:: Sunday, January 30, 2005 ::

Kissinger on Iraq

That most brutal and cynical of realpolitik politicians, Henry Kissinger comes up with a realistic view of the elections in Iraq. The danger he points to is the Shia fear of becoming second class citizens in a Shia dominated state (some obvious parallels with the north of Ireland there.) The second thing he points to is the chance of a second Iran emerging and the alienation of the Sunni dominated Arab states.

Results, Not Timetables, Matter in Iraq (washingtonpost.com): "If a democratic process is to unify Iraq peacefully, a great deal depends on how the Shiite majority defines majority rule.

So far the subtle Shiite leaders, hardened by having survived decades of Saddam Hussein's tyranny, have been ambiguous about their goals. They have insisted on early elections -- indeed, the date of Jan. 30 was established on the basis of a near-ultimatum by the most eminent Shiite leader, Grand Ayatollah Ali Sistani. The Shiites have also urged voting procedures based on national candidate lists, which work against federal and regional political institutions. Recent Shiite pronouncements have affirmed the goal of a secular state but have left open the interpretation of majority rule. An absolutist application of majority rule would make it difficult to achieve political legitimacy. The Kurdish minority and the Sunni portion of the country would be in permanent opposition.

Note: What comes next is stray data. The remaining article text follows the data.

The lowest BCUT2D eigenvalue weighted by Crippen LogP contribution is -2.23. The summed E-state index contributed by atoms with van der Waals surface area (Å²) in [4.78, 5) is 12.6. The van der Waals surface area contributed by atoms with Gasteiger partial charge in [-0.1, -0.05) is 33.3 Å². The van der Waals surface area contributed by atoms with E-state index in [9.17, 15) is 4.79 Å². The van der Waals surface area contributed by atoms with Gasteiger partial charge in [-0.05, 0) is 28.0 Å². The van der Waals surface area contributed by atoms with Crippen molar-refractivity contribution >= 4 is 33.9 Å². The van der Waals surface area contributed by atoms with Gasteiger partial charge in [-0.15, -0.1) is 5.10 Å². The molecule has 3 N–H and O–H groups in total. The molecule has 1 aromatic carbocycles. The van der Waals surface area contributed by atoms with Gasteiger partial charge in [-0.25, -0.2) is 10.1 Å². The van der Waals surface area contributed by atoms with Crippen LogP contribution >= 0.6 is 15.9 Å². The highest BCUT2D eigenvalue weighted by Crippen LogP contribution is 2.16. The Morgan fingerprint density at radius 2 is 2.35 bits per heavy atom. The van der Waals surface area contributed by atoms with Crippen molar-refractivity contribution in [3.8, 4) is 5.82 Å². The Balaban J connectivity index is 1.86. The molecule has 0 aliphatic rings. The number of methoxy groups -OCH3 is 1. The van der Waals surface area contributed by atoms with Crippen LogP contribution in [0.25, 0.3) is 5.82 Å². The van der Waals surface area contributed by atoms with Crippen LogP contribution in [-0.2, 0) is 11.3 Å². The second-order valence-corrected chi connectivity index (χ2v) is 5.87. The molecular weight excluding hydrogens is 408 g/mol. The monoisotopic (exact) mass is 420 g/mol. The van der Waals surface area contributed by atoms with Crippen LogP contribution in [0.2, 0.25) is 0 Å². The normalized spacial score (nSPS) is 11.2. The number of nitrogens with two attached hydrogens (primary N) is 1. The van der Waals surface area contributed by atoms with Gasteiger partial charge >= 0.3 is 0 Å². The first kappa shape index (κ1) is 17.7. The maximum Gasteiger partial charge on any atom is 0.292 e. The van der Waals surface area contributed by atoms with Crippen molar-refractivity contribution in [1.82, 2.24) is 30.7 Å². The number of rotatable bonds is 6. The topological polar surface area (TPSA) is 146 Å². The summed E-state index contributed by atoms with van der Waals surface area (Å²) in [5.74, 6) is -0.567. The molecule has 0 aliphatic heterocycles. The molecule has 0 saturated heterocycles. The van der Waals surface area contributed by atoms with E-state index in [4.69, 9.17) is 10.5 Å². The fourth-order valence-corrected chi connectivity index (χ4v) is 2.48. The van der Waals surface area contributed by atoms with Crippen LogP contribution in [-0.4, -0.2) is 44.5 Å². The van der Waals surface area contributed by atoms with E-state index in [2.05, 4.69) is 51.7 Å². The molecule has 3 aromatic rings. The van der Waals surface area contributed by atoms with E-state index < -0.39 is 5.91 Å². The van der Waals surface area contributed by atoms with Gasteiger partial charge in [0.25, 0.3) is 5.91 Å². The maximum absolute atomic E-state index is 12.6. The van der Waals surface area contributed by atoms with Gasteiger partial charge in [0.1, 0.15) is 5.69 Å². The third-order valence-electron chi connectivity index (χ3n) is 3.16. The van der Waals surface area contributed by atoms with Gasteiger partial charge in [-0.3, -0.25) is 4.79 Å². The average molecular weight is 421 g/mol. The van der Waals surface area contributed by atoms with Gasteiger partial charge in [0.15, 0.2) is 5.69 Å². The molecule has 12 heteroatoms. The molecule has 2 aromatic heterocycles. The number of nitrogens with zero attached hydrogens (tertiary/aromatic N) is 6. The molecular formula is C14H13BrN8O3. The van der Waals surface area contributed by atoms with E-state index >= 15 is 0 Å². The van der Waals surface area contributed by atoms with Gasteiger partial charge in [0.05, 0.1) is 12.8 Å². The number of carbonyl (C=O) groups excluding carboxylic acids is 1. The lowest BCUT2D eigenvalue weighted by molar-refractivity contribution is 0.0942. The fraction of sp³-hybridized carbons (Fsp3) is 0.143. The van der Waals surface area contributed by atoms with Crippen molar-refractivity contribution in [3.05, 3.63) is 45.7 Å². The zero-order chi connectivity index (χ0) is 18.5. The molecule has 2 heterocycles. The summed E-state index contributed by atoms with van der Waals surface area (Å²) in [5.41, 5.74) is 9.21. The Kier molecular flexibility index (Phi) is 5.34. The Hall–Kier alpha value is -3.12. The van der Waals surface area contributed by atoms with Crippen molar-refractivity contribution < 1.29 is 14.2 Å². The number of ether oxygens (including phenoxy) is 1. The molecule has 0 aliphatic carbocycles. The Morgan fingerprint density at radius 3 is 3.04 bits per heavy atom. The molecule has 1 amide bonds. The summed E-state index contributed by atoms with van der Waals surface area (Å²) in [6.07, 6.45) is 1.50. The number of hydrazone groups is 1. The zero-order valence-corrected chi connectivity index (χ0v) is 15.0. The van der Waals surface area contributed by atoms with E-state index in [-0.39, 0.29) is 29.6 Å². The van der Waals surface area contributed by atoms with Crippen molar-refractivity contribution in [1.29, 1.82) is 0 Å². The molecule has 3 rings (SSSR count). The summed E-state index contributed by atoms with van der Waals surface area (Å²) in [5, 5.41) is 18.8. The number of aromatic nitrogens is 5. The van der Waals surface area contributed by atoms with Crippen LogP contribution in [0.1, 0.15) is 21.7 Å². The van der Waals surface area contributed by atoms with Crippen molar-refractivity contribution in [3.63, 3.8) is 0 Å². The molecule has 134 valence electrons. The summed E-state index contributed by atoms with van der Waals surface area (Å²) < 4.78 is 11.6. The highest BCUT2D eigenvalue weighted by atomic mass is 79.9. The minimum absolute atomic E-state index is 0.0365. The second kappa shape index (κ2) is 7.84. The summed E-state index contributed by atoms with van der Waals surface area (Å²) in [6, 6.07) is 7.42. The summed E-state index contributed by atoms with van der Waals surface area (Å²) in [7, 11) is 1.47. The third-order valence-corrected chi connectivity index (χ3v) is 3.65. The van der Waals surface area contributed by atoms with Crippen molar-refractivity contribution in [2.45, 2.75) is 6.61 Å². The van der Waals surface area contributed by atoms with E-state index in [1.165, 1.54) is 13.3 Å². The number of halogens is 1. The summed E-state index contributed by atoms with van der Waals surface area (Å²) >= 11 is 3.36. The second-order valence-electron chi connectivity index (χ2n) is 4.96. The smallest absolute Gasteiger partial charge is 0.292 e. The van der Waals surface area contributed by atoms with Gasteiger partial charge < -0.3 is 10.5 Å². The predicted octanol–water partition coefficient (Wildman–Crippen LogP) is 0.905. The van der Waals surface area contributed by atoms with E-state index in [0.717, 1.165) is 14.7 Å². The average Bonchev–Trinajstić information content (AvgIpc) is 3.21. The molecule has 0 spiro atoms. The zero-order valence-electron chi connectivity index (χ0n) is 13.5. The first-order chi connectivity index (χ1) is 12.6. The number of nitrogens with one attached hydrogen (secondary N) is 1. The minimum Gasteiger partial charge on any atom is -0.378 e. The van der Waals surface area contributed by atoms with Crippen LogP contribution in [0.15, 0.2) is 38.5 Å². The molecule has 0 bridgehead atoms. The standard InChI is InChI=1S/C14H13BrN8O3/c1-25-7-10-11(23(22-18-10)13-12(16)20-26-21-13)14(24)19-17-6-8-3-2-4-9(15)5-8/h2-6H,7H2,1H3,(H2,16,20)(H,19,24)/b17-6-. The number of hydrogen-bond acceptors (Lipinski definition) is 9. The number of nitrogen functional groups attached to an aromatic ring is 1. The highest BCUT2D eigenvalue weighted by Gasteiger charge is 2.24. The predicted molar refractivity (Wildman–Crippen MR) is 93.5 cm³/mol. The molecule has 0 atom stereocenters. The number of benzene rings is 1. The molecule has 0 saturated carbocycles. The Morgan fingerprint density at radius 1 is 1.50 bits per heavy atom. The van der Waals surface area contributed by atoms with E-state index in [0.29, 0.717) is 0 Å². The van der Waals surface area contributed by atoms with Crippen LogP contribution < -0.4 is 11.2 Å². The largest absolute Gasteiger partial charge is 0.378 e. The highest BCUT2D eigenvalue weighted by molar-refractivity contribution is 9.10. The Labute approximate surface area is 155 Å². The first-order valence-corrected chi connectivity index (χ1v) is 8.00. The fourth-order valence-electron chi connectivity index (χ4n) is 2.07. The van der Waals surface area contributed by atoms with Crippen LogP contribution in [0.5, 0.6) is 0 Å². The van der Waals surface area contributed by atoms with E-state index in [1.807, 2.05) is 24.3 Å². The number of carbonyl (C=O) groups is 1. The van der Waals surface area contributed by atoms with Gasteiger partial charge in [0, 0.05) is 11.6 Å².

Western democracy developed in homogeneous societies; minorities found majority rule acceptable because they had a prospect of becoming majorities, and majorities were restrained in the exercise of their power by their temporary status and by judicially enforced minority guarantees. Such an equation does not operate where minority status is permanently established by religious affiliation and compounded by ethnic differences and decades of brutal dictatorship. Majority rule in such circumstances is perceived as an alternative version of the oppression of the weak by the powerful. In multiethnic societies, minority rights must be protected by structural and constitutional safeguards. Federalism mitigates the scope for potential arbitrariness of the numerical majority and defines autonomy on a specific range of issues.

The reaction to intransigent Sunni brutality and the relative Shiite quiet must not tempt us into identifying Iraqi legitimacy with unchecked Shiite rule. The American experience with Shiite theocracy in Iran since 1979 does not inspire confidence in our ability to forecast Shiite evolution or the prospects of a Shiite-dominated bloc extending to the Mediterranean. A thoughtful American policy will not mortgage itself to one side in a religious conflict fervently conducted for 1,000 years."

:: Alister | 11:52 am | save this page to del.icio.us Save This Page | permalink⊕ | |


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